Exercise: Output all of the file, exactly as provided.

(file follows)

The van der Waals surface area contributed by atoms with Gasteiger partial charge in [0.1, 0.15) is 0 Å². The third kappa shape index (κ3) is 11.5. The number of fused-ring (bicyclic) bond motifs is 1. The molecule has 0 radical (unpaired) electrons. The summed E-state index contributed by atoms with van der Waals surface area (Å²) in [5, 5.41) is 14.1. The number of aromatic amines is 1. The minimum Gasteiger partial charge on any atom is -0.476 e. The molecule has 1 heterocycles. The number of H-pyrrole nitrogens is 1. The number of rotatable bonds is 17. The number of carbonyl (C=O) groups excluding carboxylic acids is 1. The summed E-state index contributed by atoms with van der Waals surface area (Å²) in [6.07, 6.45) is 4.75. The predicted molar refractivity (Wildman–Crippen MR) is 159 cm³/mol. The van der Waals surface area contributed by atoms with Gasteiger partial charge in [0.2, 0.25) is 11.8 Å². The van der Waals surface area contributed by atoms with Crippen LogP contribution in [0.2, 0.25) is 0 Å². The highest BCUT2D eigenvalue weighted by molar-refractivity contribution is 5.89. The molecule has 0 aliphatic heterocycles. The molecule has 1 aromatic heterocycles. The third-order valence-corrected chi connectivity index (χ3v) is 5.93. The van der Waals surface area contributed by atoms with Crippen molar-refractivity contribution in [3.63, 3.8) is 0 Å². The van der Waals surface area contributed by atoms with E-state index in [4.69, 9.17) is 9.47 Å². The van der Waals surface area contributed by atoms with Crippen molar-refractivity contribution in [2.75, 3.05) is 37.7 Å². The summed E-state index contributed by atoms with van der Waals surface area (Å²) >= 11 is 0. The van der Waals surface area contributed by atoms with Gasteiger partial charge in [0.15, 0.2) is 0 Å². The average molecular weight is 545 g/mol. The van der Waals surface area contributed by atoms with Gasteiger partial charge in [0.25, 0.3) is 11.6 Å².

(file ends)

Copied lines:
The van der Waals surface area contributed by atoms with Gasteiger partial charge in [0.1, 0.15) is 0 Å². The third kappa shape index (κ3) is 11.5. The number of fused-ring (bicyclic) bond motifs is 1. The molecule has 0 radical (unpaired) electrons. The summed E-state index contributed by atoms with van der Waals surface area (Å²) in [5, 5.41) is 14.1. The number of aromatic amines is 1. The minimum Gasteiger partial charge on any atom is -0.476 e. The molecule has 1 heterocycles. The number of H-pyrrole nitrogens is 1. The number of rotatable bonds is 17. The number of carbonyl (C=O) groups excluding carboxylic acids is 1. The summed E-state index contributed by atoms with van der Waals surface area (Å²) in [6.07, 6.45) is 4.75. The predicted molar refractivity (Wildman–Crippen MR) is 159 cm³/mol. The van der Waals surface area contributed by atoms with Gasteiger partial charge in [0.2, 0.25) is 11.8 Å². The van der Waals surface area contributed by atoms with Crippen LogP contribution in [0.2, 0.25) is 0 Å². The highest BCUT2D eigenvalue weighted by molar-refractivity contribution is 5.89. The molecule has 0 aliphatic heterocycles. The molecule has 1 aromatic heterocycles. The third-order valence-corrected chi connectivity index (χ3v) is 5.93. The van der Waals surface area contributed by atoms with Crippen molar-refractivity contribution in [3.63, 3.8) is 0 Å². The van der Waals surface area contributed by atoms with E-state index in [4.69, 9.17) is 9.47 Å². The van der Waals surface area contributed by atoms with Crippen molar-refractivity contribution in [2.75, 3.05) is 37.7 Å². The summed E-state index contributed by atoms with van der Waals surface area (Å²) >= 11 is 0. The van der Waals surface area contributed by atoms with Gasteiger partial charge in [0.15, 0.2) is 0 Å². The average molecular weight is 545 g/mol. The van der Waals surface area contributed by atoms with Gasteiger partial charge in [0.25, 0.3) is 11.6 Å².